rs = cmd.Execute();
CreateParameters for further information.
The SQL is defined as the command text where the ? acts as a formal
|cmd.CommandText = "SELECT * FROM Cart WHERE ID = ?";
The user input is defined as an actual parameter username that
replaces the ? at execution:
|cmd.Parameters.Append( cmd.CreateParameter ("ID", 200,
1, username.length, username));
User input of:
'; DELETE FROM TRADER;--
would cause no issues, being processed as the ID value with quotes
part of the value not delimiters, as:
|SELECT * FROM Cart WHERE ID = '; DELETE FROM TRADER;--
Microsoft Access does not allow multiple SQL statements in a single
While preventing execution of:
|SELECT * FROM Cart where ID='x';
DELETE FROM TRADER;--'
the statement would fail in Access and potentially crash the
Security consists of three interdependent elements:
as proof of identity.
We need to know a site claiming to be www.search.com actually is
Generally, we require some trusted
third-party authority that can not only verify an identity but also ensure that
the verification is trustworthy.
transforms an easily read message into a form that, without knowledge of the
transformation, is more difficult to read.
Decryption transforms the encrypted
message back to a readable form.
Caesar's Cipher is
based on substituting each letter with one a fixed distance in the alphabet.
For a distance of 2, the message: ABCD would be encrypted as:
determines whether the message has been received as it was sent; no tampering
- Symmetric Key Systems
- Public Key Systems
- Secure Sockets Layer
- Key Distribution Center
- Introduction - http://java.sun.com/j2me/docs/satsa-dg/index.html
- Crypto - http://java.sun.com/j2me/docs/satsa-dg/crypto.html
Hashing - Used to verify that the message sent is the message
A hash maps input (such as a message text) to some number.
For example, a modulus 256 hash could operate by:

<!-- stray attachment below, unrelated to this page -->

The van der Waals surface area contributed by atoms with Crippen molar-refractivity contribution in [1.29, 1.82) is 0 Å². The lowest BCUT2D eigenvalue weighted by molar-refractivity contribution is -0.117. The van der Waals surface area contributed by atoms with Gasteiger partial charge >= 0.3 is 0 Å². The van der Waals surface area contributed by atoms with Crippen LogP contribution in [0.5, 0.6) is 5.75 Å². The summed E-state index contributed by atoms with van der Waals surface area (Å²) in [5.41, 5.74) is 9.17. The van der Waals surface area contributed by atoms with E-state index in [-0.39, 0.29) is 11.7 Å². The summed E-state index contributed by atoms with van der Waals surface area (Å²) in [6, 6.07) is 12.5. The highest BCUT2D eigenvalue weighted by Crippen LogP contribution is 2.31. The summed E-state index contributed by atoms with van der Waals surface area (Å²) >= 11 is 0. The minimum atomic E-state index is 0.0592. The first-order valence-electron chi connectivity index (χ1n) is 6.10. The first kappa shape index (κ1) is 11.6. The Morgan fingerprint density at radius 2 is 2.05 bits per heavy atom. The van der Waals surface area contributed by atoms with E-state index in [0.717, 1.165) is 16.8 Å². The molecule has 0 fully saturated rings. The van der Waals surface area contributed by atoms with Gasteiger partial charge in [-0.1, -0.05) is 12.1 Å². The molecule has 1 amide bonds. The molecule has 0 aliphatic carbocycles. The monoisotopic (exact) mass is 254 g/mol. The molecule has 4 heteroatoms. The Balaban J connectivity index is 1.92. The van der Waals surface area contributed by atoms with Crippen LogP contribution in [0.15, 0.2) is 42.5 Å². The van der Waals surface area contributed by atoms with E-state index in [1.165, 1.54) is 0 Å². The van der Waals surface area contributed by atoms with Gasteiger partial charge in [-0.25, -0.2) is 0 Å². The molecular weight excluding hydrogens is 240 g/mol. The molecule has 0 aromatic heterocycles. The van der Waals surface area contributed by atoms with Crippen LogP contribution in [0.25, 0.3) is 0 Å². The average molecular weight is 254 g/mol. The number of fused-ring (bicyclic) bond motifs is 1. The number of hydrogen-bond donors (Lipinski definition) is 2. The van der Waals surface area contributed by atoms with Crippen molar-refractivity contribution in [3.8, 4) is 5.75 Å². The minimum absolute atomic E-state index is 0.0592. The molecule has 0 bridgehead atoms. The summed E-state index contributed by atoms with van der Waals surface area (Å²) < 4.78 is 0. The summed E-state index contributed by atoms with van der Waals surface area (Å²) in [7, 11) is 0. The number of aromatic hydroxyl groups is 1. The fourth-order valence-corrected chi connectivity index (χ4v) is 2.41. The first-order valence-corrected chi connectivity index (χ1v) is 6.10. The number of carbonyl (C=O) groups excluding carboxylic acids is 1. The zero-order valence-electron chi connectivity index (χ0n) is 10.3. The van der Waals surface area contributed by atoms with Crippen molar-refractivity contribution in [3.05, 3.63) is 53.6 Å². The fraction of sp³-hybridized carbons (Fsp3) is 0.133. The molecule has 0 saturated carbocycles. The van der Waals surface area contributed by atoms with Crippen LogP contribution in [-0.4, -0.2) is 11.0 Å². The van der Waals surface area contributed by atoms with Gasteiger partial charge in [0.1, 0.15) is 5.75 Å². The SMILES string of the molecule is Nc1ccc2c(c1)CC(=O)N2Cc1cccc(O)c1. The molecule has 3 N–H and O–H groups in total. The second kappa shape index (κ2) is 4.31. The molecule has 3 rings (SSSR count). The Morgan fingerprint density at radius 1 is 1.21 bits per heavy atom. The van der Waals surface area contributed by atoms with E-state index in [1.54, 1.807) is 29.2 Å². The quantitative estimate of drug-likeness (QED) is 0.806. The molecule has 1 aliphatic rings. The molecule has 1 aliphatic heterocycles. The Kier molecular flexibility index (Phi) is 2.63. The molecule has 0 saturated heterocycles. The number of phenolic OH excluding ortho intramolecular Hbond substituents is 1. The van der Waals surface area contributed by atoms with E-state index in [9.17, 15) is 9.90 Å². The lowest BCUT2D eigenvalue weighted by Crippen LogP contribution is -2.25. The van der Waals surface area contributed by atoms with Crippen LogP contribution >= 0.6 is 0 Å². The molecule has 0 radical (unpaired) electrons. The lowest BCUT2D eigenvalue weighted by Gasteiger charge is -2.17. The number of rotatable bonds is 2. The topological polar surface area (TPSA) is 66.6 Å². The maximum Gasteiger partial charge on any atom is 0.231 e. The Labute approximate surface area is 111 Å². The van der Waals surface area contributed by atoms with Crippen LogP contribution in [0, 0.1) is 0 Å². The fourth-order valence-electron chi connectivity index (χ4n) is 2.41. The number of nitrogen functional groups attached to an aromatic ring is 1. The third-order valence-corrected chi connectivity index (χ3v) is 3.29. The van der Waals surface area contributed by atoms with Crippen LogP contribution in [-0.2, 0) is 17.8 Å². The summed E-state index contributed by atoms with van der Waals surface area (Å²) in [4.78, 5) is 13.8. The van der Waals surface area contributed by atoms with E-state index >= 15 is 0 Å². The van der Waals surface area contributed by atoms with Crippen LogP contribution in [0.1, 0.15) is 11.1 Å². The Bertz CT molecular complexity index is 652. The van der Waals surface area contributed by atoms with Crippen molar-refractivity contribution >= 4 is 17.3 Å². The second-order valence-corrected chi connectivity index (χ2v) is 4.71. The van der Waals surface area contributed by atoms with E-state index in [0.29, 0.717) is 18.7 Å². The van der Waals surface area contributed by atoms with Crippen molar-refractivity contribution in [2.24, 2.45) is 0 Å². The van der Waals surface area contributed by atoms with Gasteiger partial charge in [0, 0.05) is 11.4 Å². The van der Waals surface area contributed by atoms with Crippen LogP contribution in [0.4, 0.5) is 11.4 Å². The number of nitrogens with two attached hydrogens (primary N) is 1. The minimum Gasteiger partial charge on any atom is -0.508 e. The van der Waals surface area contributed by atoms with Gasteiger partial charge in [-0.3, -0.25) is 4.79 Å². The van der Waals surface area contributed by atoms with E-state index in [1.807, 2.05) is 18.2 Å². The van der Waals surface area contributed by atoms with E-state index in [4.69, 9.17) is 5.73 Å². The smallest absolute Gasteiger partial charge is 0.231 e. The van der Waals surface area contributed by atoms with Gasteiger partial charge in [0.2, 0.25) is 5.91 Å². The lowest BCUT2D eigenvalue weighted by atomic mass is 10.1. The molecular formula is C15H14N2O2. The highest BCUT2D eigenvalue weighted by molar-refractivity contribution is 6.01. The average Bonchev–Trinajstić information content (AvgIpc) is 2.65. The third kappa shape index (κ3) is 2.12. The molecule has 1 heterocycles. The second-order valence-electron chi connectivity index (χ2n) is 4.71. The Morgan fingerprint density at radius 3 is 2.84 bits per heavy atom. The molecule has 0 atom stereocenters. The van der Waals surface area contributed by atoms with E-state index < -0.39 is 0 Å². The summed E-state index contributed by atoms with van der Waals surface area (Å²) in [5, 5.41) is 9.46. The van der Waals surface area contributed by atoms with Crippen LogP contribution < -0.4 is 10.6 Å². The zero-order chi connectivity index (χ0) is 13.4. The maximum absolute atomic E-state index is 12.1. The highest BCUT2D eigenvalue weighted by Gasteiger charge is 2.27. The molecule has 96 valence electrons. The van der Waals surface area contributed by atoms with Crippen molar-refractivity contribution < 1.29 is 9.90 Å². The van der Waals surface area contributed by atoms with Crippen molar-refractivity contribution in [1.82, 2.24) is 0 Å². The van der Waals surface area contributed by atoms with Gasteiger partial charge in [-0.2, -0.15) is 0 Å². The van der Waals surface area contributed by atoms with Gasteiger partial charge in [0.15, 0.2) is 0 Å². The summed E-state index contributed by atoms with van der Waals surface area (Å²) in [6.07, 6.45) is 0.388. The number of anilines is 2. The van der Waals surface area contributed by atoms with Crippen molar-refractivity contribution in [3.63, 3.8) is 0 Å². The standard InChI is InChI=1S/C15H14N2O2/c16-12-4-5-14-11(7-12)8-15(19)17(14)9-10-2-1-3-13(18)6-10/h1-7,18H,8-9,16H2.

Sum the byte values of the message, the sum will be a value between
SHA-1 (Secure Hash Algorithm 1) developed by NSA processes 512-bit
blocks to produce a 160-bit hash. Very difficult to change the message
and produce the same hash.
Sender computes hash of message and sends along with message.
Receiver recomputes hash, if agree with sent hash assumed message
Verification by Hashing (Message Digest) - Used to verify that the message sent is the message
- A hash maps input (such as a message text) to some number.
- John Smith hashes to the number 01.
- john Smith unlikely to hash to 01.
- For example, a modulus 256 or 8-bit hash could operate by:
Sum the byte values of the message.
The hash (sum) will be a value between
- Passwords are often hashed and the hash stored for log-in verification.
Cryptographic hash functions are designed to be irreversible.
- User registers password.
- Password hashed and stored.
- User enters password.
- Password hashed.
- Compared with stored hash.
- Verification of communication:
Sender computes hash of message and sends along with message.
Receiver recomputes hash of message, if agrees with sent hash assumed message
Sender message includes hash.
Man-in-the-middle changes message and recomputes hash.
Receiver cannot detect tampering.
Microsoft File Checksum Integrity Verifier (FCIV)
File Checksum Integrity Verifier (FCIV)
is command-line utility that computes and generates MD5
or SHA-1 cryptographic hash values for files to compare